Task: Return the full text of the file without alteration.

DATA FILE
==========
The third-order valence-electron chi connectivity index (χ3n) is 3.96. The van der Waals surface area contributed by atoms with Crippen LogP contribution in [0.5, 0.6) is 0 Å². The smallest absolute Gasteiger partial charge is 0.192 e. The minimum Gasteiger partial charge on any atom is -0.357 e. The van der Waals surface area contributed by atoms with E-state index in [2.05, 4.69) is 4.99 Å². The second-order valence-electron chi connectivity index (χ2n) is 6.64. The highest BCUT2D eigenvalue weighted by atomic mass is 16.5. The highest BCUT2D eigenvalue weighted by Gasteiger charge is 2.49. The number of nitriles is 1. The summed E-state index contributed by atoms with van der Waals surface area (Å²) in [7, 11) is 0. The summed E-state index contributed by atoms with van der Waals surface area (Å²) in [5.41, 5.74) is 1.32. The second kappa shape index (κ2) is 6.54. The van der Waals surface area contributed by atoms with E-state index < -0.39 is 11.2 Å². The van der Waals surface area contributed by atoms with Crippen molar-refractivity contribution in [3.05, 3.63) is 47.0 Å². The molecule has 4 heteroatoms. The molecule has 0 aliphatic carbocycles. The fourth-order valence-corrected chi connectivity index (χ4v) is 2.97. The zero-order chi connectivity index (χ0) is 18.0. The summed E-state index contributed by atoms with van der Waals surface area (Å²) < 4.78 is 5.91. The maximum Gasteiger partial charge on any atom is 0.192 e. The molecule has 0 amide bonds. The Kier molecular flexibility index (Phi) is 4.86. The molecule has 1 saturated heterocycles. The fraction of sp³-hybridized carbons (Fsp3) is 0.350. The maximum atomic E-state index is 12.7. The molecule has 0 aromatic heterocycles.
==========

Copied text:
The third-order valence-electron chi connectivity index (χ3n) is 3.96. The van der Waals surface area contributed by atoms with Crippen LogP contribution in [0.5, 0.6) is 0 Å². The smallest absolute Gasteiger partial charge is 0.192 e. The minimum Gasteiger partial charge on any atom is -0.357 e. The van der Waals surface area contributed by atoms with E-state index in [2.05, 4.69) is 4.99 Å². The second-order valence-electron chi connectivity index (χ2n) is 6.64. The highest BCUT2D eigenvalue weighted by atomic mass is 16.5. The highest BCUT2D eigenvalue weighted by Gasteiger charge is 2.49. The number of nitriles is 1. The summed E-state index contributed by atoms with van der Waals surface area (Å²) in [7, 11) is 0. The summed E-state index contributed by atoms with van der Waals surface area (Å²) in [5.41, 5.74) is 1.32. The second kappa shape index (κ2) is 6.54. The van der Waals surface area contributed by atoms with E-state index < -0.39 is 11.2 Å². The van der Waals surface area contributed by atoms with Crippen molar-refractivity contribution in [3.05, 3.63) is 47.0 Å². The molecule has 4 heteroatoms. The molecule has 0 aliphatic carbocycles. The fourth-order valence-corrected chi connectivity index (χ4v) is 2.97. The zero-order chi connectivity index (χ0) is 18.0. The summed E-state index contributed by atoms with van der Waals surface area (Å²) < 4.78 is 5.91. The maximum Gasteiger partial charge on any atom is 0.192 e. The molecule has 0 amide bonds. The Kier molecular flexibility index (Phi) is 4.86. The molecule has 1 saturated heterocycles. The fraction of sp³-hybridized carbons (Fsp3) is 0.350. The maximum atomic E-state index is 12.7. The molecule has 0 aromatic heterocycles.